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The Talk: No Hysteria Over Obama’s Speech on Syria

The Talk: No Hysteria Over Obama’s Speech on Syria
August 19, 2011

Charles Lebovitz: Let’s move beyond the continental United States this week. President Obama finally called for Syrian despot Bashar al-Assad to resign. Was this the right move by the president?

Ross Freiman-Mendel: Yes. I often struggle with my “Ron Paul non-interventionist under no circumstances leanings” and remembering the massacres in Rwanda, for example. While I support the president’s condemnation, the United States should go no further in intervening in Syria, unlike how they have in Libya.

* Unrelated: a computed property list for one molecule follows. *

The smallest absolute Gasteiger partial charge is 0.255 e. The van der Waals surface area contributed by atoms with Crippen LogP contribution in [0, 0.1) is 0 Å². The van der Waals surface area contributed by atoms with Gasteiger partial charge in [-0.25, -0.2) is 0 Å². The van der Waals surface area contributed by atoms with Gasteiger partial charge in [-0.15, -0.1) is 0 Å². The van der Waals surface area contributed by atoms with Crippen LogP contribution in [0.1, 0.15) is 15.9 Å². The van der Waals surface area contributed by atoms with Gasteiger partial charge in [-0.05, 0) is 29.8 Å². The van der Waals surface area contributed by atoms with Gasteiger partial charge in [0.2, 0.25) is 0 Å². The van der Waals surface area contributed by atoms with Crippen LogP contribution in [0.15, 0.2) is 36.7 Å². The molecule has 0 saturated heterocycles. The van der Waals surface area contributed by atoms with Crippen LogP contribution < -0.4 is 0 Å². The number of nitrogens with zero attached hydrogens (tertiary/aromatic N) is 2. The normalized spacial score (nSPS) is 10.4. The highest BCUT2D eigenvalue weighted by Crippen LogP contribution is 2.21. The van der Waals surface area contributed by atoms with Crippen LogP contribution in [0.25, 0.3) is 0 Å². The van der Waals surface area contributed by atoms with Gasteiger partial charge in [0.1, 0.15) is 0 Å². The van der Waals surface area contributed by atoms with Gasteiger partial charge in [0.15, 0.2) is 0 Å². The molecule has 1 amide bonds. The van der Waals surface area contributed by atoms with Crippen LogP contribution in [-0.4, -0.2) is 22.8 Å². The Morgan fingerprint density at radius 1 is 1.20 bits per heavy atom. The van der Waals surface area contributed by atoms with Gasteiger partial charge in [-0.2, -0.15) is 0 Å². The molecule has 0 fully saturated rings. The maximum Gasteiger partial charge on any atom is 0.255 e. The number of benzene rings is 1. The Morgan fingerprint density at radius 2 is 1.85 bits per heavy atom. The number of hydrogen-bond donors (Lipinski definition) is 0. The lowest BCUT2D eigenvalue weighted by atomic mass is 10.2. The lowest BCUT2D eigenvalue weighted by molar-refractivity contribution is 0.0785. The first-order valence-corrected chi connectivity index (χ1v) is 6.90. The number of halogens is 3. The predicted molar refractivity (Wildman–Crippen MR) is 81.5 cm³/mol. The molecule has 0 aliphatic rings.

Chip Lebovitz: Blanket policies on any subject worry me for their lack of flexibility; however, the president’s Syria policy has been well thought out. He left most of the heavy lifting to his very popular Secretary of State Hilary Clinton, and he worked to limit the Assad regime through sanctions while not riding lone ranger all over the toes of allies, like Turkey. Pragmatically, pushing for Assad’s departure any earlier would have likely achieved nothing but diminishing the power of the United States.

Ross Freiman-Mandel: Fair enough, Chip. It’s important that Turkey, and not the United States, takes the lead on the issue. While the international community will press for Assad to step down, the United States can and should do it at little to no cost with soft power and diplomacy. In the face of massive budget cuts this year, our resources can’t sustain a fourth war and increased global intervention.

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